Steering a Car via Mind Control
Nissan just announced a new project that involves using brain waves to control your vehicle. Dubbing the technology as “brain-to-vehicle” aka B2V, the Japanese automaker plans to unveil the prototype already well in the works this coming week at the Consumer Electronics Show (CES) in Las Vegas. They intend to use brain-decoding technology to predict a driver's next move which can put that decision into play 0.2-0.5 seconds quicker than a human is physically capable of performing. Although, the fraction of a second increase seems like nothing, it will actually improve safety by helping speed up important reaction times. Used primarily to help with braking, steering, and accelerating, it would be a unique “hands off, mind on” approach to controlling a vehicle.
The driver will wear a device (currently resembling a skullcap with protruding electrodes) that will allow the brain wave activity to be interpreted by an autonomous system. The new device will perform and function in much the same way as the technology behind the electroencephalography, or EEG, which is essentially a method of monitoring electrical activity in the brain. EEGs have been used for everything from something as inconsequential as videogames to things much more complex and important like medical testing. This specific technology is quite obviously the first of its kind and although they will present it at the show, it won't be completely ready for at least another five years.
Critics are somewhat baffled by Nissan's announcement, mostly due to the fact that autonomous cars seem to be the wave of the future and something like this is almost archaic in the fact that it puts the power back into the hands (or in this case, the mind) of the driver. Nissan, however, defends their brainchild by pointing out that although the majority of vehicles will be autonomous, manual driving should still be “a value of society. In fact, people may choose to use the “brain-to-vehicle” technology as a way to seek joy, in it's most basic sense, allowing for a “joyride.” In fact, the new tech will only be allowed in autonomous vehicles due to safety concerns, so in the event that the driver is uncomfortable, the car can be switched over to the autonomous driving system. The autonomous system will also most likely be able to override the flagship tech if faced with a dangerous or unsafe driving situation.
Nissan also firmly believes the technology will actually enhance the autonomous driving experience. Most people look at autonomous driving as an polarizing impersonal experience “where humans relinquish control to the machines,” as so eloquently stated by Nissan's Executive Vice President, Daniele Schillaci. With the B2V technology, Nissan is actually bringing the person back into the driving process, allowing brain waves to be interpreted and driving style adjusted in an effort to provide the most enjoyable experience possible for the driver. It really is an ingenious idea, the true mixing of man and machine to create an ideal driving environment. A1 Auto Transport is excited to watch the coverage at the CES this coming week and see exactly how this technology plays out, and if it is as truly amazing as Nissan claims.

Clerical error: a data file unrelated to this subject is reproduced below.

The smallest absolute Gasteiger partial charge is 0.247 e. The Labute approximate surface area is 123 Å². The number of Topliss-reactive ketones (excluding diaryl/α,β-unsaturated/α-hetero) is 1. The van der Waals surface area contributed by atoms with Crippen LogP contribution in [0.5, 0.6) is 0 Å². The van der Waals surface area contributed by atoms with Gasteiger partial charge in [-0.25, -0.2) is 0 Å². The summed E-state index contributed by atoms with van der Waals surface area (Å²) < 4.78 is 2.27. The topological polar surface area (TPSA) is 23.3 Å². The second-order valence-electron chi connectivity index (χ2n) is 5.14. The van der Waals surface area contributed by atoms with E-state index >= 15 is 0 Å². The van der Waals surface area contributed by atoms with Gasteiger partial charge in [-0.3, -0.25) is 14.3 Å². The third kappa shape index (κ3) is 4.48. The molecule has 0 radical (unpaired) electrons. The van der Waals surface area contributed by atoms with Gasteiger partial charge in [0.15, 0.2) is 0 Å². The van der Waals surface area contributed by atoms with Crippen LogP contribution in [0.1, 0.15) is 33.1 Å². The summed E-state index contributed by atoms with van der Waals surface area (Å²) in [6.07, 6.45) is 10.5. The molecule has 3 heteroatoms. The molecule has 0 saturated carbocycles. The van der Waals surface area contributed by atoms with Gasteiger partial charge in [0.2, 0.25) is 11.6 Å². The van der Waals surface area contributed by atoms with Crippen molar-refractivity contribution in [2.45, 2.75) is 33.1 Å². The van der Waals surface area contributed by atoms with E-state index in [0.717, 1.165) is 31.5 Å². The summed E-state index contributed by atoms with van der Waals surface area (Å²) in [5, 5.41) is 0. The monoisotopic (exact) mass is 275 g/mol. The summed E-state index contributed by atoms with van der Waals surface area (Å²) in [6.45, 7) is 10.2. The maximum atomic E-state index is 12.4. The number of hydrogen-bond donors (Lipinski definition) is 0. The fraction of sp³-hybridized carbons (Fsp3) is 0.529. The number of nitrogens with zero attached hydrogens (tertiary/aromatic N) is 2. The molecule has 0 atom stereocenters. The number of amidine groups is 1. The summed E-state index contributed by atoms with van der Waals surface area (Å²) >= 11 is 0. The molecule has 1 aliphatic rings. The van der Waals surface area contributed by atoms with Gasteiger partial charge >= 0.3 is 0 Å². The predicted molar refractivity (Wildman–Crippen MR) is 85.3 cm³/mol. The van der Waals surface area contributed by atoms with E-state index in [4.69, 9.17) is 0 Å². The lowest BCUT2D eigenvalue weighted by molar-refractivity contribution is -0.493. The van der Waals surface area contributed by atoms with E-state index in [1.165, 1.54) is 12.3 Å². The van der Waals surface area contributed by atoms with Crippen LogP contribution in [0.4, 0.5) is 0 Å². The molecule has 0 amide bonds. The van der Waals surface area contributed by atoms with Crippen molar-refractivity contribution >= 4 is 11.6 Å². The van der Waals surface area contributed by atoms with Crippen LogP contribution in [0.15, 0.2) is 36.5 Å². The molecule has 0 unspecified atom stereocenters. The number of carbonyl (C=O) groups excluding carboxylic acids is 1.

Written By:Amanda Williams
Amanda Williams is a mother, an author, and entrepreneur. Her pastimes include the San Diego Padres, anything and everything Disney related, reading for pleasure, running for fun, family trips to Sea World, the San Diego Zoo, and Disneyland, and of course, spending quality time with her two beautiful daughters.
Amanda is uniquely qualified to write on all things auto transport, working in the industry as a sales agent for over 10 years and also shipping cars herself on multiple occasions, all of which allowed her to learn the industry from both sides. Amanda also has a comprehensive knowledge of vehicles due to a budding passion and thirst for knowing all things automotive.
Amanda was born and raised in the small town of Santa Cruz, California, but moved to San Diego at age 17 to pursue a degree in psychology at San Diego State University. She graduated in just 3 short years with a Bachelor's in Psychology with a Minor in Religious Studies, but chose instead to pursue a career in finance, working at multiple financial institutions before discovering her true passion for writing.